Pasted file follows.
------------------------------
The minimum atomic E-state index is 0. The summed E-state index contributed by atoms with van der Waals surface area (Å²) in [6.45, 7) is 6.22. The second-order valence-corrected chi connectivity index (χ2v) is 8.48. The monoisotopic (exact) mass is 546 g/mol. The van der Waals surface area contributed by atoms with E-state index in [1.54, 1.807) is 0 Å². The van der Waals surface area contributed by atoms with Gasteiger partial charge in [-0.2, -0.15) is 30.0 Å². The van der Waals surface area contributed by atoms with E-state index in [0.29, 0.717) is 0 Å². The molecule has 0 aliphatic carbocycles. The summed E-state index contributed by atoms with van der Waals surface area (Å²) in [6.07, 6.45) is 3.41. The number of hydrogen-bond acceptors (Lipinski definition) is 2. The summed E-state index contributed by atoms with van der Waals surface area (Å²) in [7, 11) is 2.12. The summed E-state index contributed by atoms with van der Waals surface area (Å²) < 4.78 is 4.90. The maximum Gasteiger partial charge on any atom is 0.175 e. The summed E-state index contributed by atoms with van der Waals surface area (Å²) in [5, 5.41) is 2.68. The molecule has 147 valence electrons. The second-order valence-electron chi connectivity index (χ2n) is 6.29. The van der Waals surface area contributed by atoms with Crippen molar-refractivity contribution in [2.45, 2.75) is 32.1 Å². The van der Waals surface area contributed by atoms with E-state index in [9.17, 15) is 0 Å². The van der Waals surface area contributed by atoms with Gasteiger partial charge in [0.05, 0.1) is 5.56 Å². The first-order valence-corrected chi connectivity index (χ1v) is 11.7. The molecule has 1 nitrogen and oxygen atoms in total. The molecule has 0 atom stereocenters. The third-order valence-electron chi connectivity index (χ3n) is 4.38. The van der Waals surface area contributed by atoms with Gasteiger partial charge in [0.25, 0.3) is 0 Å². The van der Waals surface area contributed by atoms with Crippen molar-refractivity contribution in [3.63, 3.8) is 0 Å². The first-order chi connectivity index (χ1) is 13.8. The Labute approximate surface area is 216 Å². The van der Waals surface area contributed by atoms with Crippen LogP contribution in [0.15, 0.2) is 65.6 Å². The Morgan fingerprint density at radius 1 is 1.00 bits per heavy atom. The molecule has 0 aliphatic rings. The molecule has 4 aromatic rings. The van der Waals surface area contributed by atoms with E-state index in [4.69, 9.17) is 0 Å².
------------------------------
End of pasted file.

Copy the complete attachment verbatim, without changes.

The minimum atomic E-state index is 0. The summed E-state index contributed by atoms with van der Waals surface area (Å²) in [6.45, 7) is 6.22. The second-order valence-corrected chi connectivity index (χ2v) is 8.48. The monoisotopic (exact) mass is 546 g/mol. The van der Waals surface area contributed by atoms with E-state index in [1.54, 1.807) is 0 Å². The van der Waals surface area contributed by atoms with Gasteiger partial charge in [-0.2, -0.15) is 30.0 Å². The van der Waals surface area contributed by atoms with E-state index in [0.29, 0.717) is 0 Å². The molecule has 0 aliphatic carbocycles. The summed E-state index contributed by atoms with van der Waals surface area (Å²) in [6.07, 6.45) is 3.41. The number of hydrogen-bond acceptors (Lipinski definition) is 2. The summed E-state index contributed by atoms with van der Waals surface area (Å²) in [7, 11) is 2.12. The summed E-state index contributed by atoms with van der Waals surface area (Å²) < 4.78 is 4.90. The maximum Gasteiger partial charge on any atom is 0.175 e. The summed E-state index contributed by atoms with van der Waals surface area (Å²) in [5, 5.41) is 2.68. The molecule has 147 valence electrons. The second-order valence-electron chi connectivity index (χ2n) is 6.29. The van der Waals surface area contributed by atoms with Crippen molar-refractivity contribution in [2.45, 2.75) is 32.1 Å². The van der Waals surface area contributed by atoms with E-state index in [9.17, 15) is 0 Å². The van der Waals surface area contributed by atoms with Gasteiger partial charge in [0.05, 0.1) is 5.56 Å². The first-order valence-corrected chi connectivity index (χ1v) is 11.7. The molecule has 1 nitrogen and oxygen atoms in total. The molecule has 0 atom stereocenters. The third-order valence-electron chi connectivity index (χ3n) is 4.38. The van der Waals surface area contributed by atoms with Gasteiger partial charge in [0.25, 0.3) is 0 Å². The van der Waals surface area contributed by atoms with Crippen molar-refractivity contribution in [3.63, 3.8) is 0 Å². The first-order chi connectivity index (χ1) is 13.8. The Labute approximate surface area is 216 Å². The van der Waals surface area contributed by atoms with Crippen LogP contribution in [0.15, 0.2) is 65.6 Å². The Morgan fingerprint density at radius 1 is 1.00 bits per heavy atom. The molecule has 0 aliphatic rings. The molecule has 4 aromatic rings. The van der Waals surface area contributed by atoms with E-state index in [4.69, 9.17) is 0 Å².